Teedub, You were correct all along. I hope the rest of you make corrections to your terminology (as I also had to) and use the words correctly. Also, make sure to correct your hunting buddies. I'll be you a beer that you could bet them a beer on it and win.
From the Texas Barbque website:
, as well as muscle that produces cuts of steak like the rib-eye
and the t-bone
, comes from tissue that does not get a great deal of the work load. Generally, they come from the back and rib cage area that does not get a lot of work on a regular basis.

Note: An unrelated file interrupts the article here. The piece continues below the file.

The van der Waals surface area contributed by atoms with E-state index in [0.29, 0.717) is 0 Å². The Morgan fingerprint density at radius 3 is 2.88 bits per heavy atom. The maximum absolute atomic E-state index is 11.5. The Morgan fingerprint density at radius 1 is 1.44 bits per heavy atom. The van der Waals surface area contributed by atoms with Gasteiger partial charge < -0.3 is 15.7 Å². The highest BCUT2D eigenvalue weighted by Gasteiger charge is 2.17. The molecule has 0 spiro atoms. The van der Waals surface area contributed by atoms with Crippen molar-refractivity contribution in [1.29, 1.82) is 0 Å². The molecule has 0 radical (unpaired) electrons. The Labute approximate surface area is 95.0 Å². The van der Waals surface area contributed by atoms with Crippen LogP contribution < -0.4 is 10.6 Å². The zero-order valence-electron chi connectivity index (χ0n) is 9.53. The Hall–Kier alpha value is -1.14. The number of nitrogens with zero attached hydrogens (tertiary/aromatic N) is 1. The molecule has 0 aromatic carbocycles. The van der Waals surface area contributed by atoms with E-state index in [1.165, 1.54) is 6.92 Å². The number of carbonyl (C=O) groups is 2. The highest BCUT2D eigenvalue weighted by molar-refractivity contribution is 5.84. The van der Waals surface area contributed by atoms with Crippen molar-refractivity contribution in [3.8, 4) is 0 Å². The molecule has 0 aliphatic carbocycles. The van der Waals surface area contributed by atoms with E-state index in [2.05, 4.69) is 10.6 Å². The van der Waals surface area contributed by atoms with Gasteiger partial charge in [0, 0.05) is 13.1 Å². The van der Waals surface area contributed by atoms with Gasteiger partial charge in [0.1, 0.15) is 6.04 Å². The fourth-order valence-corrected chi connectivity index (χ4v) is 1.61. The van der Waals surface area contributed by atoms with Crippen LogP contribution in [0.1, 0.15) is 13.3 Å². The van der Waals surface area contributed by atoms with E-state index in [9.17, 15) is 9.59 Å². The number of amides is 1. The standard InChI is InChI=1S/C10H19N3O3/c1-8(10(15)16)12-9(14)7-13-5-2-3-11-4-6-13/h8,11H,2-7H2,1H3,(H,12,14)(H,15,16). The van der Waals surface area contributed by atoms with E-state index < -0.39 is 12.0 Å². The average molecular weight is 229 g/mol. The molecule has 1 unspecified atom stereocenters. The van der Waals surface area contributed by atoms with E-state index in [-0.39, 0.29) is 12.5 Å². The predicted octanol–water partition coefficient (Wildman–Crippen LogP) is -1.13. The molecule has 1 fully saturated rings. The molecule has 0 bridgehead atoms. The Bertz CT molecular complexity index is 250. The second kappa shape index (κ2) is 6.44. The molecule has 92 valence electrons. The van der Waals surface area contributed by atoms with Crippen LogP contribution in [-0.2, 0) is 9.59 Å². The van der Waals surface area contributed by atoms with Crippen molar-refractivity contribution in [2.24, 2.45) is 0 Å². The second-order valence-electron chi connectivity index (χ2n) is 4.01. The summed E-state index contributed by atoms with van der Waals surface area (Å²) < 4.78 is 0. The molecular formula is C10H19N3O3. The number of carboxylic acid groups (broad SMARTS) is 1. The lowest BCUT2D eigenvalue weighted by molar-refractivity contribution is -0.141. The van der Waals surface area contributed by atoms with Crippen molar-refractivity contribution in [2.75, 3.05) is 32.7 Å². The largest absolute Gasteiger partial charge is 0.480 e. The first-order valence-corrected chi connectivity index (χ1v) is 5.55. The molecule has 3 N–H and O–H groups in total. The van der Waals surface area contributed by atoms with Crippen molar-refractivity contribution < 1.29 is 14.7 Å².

, or eye fillet
), is cut from the loin
of a steer or heifer. As with all quadrupeds
, the tenderloin refers to the Psoas major
muscle along the central spine portion, which more or less hangs between the shoulder blade and hip socket. This muscle tissue does very little work, so it is the most tender part of the cow. The tenderloin can either be cut for roasts or for steaks.
When left whole, the tenderloin is known as a fillet
or a "Chateaubriand
". When sliced, it forms various steaks
. Those toward the loin end of the piece, when cut into slices one to two inches thick, are known as filets. Sometimes, the cuts are called filet mignon
, while at other times filet mignon refers to a dish made with a beef tenderloin filet, not the cut itself. Other portions of the tenderloin, when cut into steaks, are typically called tenderloin steaks, not filets.